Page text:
Diana and Mike Yoder know what it is like when addiction hits your family. Diana lost 9 family members in a three-year period and they have three members that are in recovery. It is something that they never thought would happen in their family, something they saw on a report in the news and prayed for the affected family.
They remember the sleepless nights filled with worry, the desperate research looking on Google or anywhere else they could find help to get out of the nightmare.
Society is not always kind to people who suffer from addiction. Whether they are still in the process of getting back on their feet or have been maintaining sobriety for years, society has a way of turning its back on these people because of the stigma that exists.
People wrongfully believe that those who abuse alcohol or drugs are “less-than” and often view them as disgraceful, moral failures or weak. The stigma of addiction has the potential to adversely affect a person’s self-esteem as well as damage relationships. But that is not all. Arguably, the worst effect the stigma of addiction is its ability to prevent those battling addiction from seeking or getting treatment.
The problem of stigma that society has on those that suffer from addiction can make substance abusers afraid to reach out to friends or other family members. There are people who believe that a person only developed an addiction if he had a weak moral character and an inability to control themselves. Because of this, people hide their or loved one’s addictions and pretend like everything was under control in their lives.
Words can do damage to a person in or seeking recovery.
Or, words can offer hope.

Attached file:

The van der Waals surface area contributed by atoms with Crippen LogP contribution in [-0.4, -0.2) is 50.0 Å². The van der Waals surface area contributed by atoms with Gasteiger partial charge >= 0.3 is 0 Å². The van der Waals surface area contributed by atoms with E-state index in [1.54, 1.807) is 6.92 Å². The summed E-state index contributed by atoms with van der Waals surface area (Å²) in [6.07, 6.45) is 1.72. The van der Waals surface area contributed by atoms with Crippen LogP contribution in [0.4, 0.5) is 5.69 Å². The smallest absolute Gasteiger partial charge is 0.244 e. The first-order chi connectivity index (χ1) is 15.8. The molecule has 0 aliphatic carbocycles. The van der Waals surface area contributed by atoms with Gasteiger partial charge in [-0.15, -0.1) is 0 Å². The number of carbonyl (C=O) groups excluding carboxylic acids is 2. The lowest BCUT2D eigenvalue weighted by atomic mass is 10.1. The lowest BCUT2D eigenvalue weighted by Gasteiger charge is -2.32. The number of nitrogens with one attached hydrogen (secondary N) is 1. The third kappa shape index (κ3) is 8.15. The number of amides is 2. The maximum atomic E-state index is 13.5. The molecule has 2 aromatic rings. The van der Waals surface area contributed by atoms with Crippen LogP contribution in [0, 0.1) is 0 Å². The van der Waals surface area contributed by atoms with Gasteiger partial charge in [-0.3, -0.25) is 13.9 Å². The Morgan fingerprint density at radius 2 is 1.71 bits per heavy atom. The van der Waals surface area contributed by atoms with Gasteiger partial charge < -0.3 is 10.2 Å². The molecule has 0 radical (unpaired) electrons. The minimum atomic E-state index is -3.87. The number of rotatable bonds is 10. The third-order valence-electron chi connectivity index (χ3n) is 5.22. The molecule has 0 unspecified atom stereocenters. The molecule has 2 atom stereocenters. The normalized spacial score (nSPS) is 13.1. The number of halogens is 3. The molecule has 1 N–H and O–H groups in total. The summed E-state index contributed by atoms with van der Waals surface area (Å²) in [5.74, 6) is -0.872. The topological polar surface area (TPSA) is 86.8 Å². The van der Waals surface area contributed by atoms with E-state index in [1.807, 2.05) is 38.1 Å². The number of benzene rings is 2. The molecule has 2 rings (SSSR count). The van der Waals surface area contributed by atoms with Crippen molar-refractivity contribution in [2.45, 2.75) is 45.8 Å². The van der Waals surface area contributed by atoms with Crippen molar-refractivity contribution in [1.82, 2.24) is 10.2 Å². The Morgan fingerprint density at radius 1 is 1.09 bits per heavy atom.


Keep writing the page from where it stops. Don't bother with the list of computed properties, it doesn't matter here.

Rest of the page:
Words used like “clean” or “dirty” should be used for describing the dishes in the dishwasher, not people. But stigma also keeps people from seeking help. Using “addict” to describe someone struggling with a substance use disorder ignores the science and discredits the individual.
And for those that have lost someone it’s unimaginable pain. But unlike the support that erupts when other medical issues hit our neighbors, like cancer or Alzheimer’s, there are the offers for help, with prepared dishes of food, or sympathy cards and fundraisers.
Paying attention to the language that we use about addiction can help remove a major barrier to people asking for help.
Many people still don’t fully understand what addiction is and how it works. As a result, most people struggling with addiction still feel ashamed about their condition and avoid seeking professional treatment. This results in millions of people not receiving the addiction treatment that they need.
For more people struggling with substance addiction to seek out professional treatment, it is necessary for society’s view of addiction to change.
Change will occur when people realize that addiction is a chronic disease rather than a character flaw.
Sadly, there are some doctors and healthcare providers that treat patients differently due to this stigma, people who have experienced this treatment often have a hard time stepping foot into hospitals or doctors’ offices. Studies have found that some healthcare professionals are uncomfortable working with people who suffer from addiction. When health providers are skeptical or carry a stigma toward a person with addiction, it can affect the overall treatment of the patient and discourage them from seeking further treatment.
People may make a choice to have a drink or use a drug, but once a person reaches the point of addiction, that choice no longer exists—they lose all control. They might want to quit and may even try, but their brain has been rewired, which causes them to think and behave differently.
Think of the choices that many (Non-Addicts) make that effect their health. Does smoking effect a person’s health or eating the wrong amount or types of food on a consistent basis? Yet these choices and their consequences are filling medical centers.